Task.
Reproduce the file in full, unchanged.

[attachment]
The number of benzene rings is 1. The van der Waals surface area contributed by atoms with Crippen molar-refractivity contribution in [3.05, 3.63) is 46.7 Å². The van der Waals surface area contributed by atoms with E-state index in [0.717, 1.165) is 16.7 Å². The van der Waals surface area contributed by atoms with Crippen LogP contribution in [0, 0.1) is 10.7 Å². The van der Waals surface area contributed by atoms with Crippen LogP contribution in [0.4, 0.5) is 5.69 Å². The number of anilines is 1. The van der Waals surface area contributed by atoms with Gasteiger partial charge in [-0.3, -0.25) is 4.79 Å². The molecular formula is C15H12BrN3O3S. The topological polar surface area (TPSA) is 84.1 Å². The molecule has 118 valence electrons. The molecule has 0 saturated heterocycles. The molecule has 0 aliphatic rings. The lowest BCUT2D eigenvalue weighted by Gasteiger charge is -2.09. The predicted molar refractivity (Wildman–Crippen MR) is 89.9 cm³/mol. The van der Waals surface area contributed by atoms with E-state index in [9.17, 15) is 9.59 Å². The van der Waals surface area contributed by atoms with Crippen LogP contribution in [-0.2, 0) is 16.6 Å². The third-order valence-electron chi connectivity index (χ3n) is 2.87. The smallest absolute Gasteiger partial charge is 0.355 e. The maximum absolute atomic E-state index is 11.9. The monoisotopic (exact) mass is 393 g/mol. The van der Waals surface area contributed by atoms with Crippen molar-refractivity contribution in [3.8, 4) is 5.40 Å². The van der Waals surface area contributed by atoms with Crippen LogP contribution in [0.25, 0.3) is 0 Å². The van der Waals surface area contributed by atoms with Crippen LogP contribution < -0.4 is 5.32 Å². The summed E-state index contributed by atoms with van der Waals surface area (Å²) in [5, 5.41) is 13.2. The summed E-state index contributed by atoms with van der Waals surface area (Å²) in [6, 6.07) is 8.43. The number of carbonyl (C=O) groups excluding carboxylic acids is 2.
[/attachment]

The number of benzene rings is 1. The van der Waals surface area contributed by atoms with Crippen molar-refractivity contribution in [3.05, 3.63) is 46.7 Å². The van der Waals surface area contributed by atoms with E-state index in [0.717, 1.165) is 16.7 Å². The van der Waals surface area contributed by atoms with Crippen LogP contribution in [0, 0.1) is 10.7 Å². The van der Waals surface area contributed by atoms with Crippen LogP contribution in [0.4, 0.5) is 5.69 Å². The number of anilines is 1. The van der Waals surface area contributed by atoms with Gasteiger partial charge in [-0.3, -0.25) is 4.79 Å². The molecular formula is C15H12BrN3O3S. The topological polar surface area (TPSA) is 84.1 Å². The molecule has 118 valence electrons. The molecule has 0 saturated heterocycles. The molecule has 0 aliphatic rings. The lowest BCUT2D eigenvalue weighted by Gasteiger charge is -2.09. The predicted molar refractivity (Wildman–Crippen MR) is 89.9 cm³/mol. The van der Waals surface area contributed by atoms with E-state index in [9.17, 15) is 9.59 Å². The van der Waals surface area contributed by atoms with Crippen LogP contribution in [-0.2, 0) is 16.6 Å². The third-order valence-electron chi connectivity index (χ3n) is 2.87. The smallest absolute Gasteiger partial charge is 0.355 e. The maximum absolute atomic E-state index is 11.9. The monoisotopic (exact) mass is 393 g/mol. The van der Waals surface area contributed by atoms with Crippen molar-refractivity contribution in [3.8, 4) is 5.40 Å². The van der Waals surface area contributed by atoms with Crippen LogP contribution in [0.25, 0.3) is 0 Å². The van der Waals surface area contributed by atoms with Crippen LogP contribution < -0.4 is 5.32 Å². The summed E-state index contributed by atoms with van der Waals surface area (Å²) in [5, 5.41) is 13.2. The summed E-state index contributed by atoms with van der Waals surface area (Å²) in [6, 6.07) is 8.43. The number of carbonyl (C=O) groups excluding carboxylic acids is 2.